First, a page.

International Business Machines‘ (NYSE:IBM) return to growth after five years of declining revenue has been driven by a few different things. A weakening U.S. dollar has boosted the top line thanks to currency translation effects, the continued double-digit expansion of IBM’s growth businesses has offset slumping sales in some legacy businesses, and the launch of the newest z14 mainframe system has provided a boost to the hardware business.
The timing of the new mainframe system was just about perfect, coming when IBM absolutely needed to prove that it could grow. A 71% jump in mainframe sales during the fourth quarter of 2017 was enough to push IBM’s total revenue, adjusted for currency, about 1% higher. Momentum continued for the mainframe in the first quarter of 2018 with 54% growth, but currency-adjusted total revenue was just about flat.
Unfortunately, this strong mainframe growth probably won’t last. The initial spike in sales following a mainframe launch typically gives way once that launch is lapped. The z14 started shipping toward the end of the third quarter of 2017, so the second half of 2018 will likely feature a mainframe headwind that will test IBM’s ability to produce revenue growth.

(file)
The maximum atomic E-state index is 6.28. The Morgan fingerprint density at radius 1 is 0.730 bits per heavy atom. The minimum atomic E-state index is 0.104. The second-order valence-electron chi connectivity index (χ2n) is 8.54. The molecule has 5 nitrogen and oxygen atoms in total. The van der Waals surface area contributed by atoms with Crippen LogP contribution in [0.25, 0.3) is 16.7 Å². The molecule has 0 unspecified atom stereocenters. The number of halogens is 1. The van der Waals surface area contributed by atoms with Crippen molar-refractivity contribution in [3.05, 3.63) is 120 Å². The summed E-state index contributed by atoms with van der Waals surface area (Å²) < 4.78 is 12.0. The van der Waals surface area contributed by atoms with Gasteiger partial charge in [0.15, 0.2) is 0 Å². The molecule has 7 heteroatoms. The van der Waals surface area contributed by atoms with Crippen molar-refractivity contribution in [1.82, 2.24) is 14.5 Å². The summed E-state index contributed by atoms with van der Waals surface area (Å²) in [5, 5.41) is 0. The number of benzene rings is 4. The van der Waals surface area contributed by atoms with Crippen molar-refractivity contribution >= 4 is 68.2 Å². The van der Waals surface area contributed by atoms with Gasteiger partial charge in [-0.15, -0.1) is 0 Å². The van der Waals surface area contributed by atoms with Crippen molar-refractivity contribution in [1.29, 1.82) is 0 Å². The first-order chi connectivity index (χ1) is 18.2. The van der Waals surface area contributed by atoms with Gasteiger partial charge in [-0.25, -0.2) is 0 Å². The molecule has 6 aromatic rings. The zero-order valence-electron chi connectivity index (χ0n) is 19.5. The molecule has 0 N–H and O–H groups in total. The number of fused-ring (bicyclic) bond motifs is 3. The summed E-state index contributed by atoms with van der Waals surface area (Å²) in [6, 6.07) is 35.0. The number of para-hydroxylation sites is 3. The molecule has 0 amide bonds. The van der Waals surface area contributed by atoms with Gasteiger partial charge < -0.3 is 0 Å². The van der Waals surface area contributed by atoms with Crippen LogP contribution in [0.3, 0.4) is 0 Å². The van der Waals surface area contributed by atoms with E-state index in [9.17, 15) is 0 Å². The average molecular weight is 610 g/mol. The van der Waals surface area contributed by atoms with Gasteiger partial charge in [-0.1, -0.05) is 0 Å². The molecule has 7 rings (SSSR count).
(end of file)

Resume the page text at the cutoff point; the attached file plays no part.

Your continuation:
The mainframe cycle
IBM refreshes its mainframe lineup every few years. The z14 was announced in July 2017, about two and a half years after the launch of the z13. Each new mainframe triggers some existing customers to upgrade. This creates a swell in mainframe sales, often lasting a few quarters.
After that initial surge, mainframe sales start to slump as the launch is lapped. That slump lasts until the next mainframe refresh, which starts the process over again.